Politics never takes a day off, and some would probably say it shouldn’t. Take the reaction this week to the shooting massacre in Orlando.
Democrats have done what they believe urgently needs to be done to lessen the possibility of further mass gun shootings, by introducing gun control legislation in Washington.
In Washington early this morning, Connecticut Sen. Chris Murphy put himself into the history book with a nearly 15-hour filibuster to force the Senate to take action to address gun violence. Murphy tweeted at 1:53 a.m. that “we will have a vote on closing the terror gap & universal background checks.”
Meanwhile in Orlando, a handful of state Democratic lawmakers like Darren Soto and Geraldine Thompson called for the Legislature to hold a special session to call for additional gun control measures. That didn’t go down well with GOP leadership.
“The president does not support expending taxpayer dollars on a special session unless there is definitive support within the Senate for a concrete legislative proposal that requires time-sensitive action,” said Katie Betta, a spokesperson for Senate President Andy Gardiner. “Absent those elements, the president has a hard time viewing press conferences calling for a special session three days after the worst act of terrorism in this country since September 11 as anything more than political posturing by two senators who have declared their intention to run for Congress.”
Is it exploitive, or just a natural reaction to try to prevent further tragedies?
Yesterday, Hillsborough County Commissioner Kevin Beckner was accused of being exploitive when he was able to lobby his colleagues to approve hanging the rainbow flag over the County Center in downtown Tampa for the rest of gay pride month.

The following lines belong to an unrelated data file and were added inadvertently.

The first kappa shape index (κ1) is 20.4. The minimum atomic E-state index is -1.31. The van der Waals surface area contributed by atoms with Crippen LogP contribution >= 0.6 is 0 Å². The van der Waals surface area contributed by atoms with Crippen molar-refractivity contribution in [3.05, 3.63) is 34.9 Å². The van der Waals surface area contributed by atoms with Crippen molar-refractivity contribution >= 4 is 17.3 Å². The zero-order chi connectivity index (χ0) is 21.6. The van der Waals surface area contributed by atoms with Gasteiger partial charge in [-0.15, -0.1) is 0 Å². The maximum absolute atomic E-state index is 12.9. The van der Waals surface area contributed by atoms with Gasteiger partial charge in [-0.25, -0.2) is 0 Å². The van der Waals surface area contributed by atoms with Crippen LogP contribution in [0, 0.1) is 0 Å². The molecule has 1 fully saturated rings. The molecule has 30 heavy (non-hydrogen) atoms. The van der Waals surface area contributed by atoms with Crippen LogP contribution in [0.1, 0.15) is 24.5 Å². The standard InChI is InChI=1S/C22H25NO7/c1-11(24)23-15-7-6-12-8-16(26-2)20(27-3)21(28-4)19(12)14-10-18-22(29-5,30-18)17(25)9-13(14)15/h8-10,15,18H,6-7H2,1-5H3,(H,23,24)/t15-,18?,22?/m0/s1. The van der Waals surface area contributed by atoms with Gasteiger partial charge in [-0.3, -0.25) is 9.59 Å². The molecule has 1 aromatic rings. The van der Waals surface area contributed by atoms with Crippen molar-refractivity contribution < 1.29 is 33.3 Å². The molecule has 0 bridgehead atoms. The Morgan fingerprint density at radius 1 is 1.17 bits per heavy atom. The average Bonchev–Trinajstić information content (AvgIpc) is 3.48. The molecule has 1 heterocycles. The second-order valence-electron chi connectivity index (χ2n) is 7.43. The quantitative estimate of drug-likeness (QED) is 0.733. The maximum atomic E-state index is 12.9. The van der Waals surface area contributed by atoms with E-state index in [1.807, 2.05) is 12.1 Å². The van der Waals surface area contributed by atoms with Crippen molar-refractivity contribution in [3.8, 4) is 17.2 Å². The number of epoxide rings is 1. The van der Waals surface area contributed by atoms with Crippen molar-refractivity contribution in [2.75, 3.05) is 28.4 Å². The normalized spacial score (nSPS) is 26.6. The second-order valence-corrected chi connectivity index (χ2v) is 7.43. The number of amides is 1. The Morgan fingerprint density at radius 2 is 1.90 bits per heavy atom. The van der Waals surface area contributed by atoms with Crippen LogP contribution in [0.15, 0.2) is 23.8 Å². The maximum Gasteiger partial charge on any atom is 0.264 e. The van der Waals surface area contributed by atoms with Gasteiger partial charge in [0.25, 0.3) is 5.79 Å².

And what about the GOP U.S. Senate race? Although momentum for Marco Rubio to re-enter the race has been growing for weeks, we’re now told the events in Orlando may be the X factor that brings Rubio back, and compels his ally, Carlos Lopez-Cantera, to leave the race.
In a statement yesterday, CLC issued a statement after talking to Politico, saying “I have asked Sen. Marco Rubio to reconsider his decision and enter the senate race. The decision is his and his alone to make. As friends for 20 years, this race is so much bigger than the two of us, and, as you have heard me say on the trail, this race isn’t about an individual, this race is about Florida and the future of our country.”
But is the race bigger than CLC, but not bigger than Rubio?
“You should reconsider running for your seat,” Lopez-Cantera says he told Rubio last Sunday in Orlando, after they had been on the ground, dealing with the aftermath of the shooting tragedy.
So Orlando changed everything about this Senate race, at least for these two men? That’s apparently what CLC is saying now. He emphasized in his statement yesterday he remains in the race — for now. Again, this will all be cleared up in the next few days, because the calendar demands that it be so.
In other news..
David Jolly will announce his plans to run in either the House or Senate tomorrow — anyone wanna bet that he actually stays in the Senate race?
Patrick Murphy introduces new legislation regarding the Zika virus.
Pat Kemp leads in the Democratic race for County Commission District 6.
The BOCC also took one step closer to preparing for the introduction of a high-speed ferry project being spearheaded by St. Pete Mayor Rick Kriseman.
Senate District 18 Democratic candidate Bob Buesing clarifies his stance on the TBX project.
David Jolly, Kathy Castor and Vern Buchanan were among the members of the Florida delegation to get a disturbing update on the Zika virus in Washington.
Todd Wilcox continues his “Preserving Peace through Strength” tour today in Florida.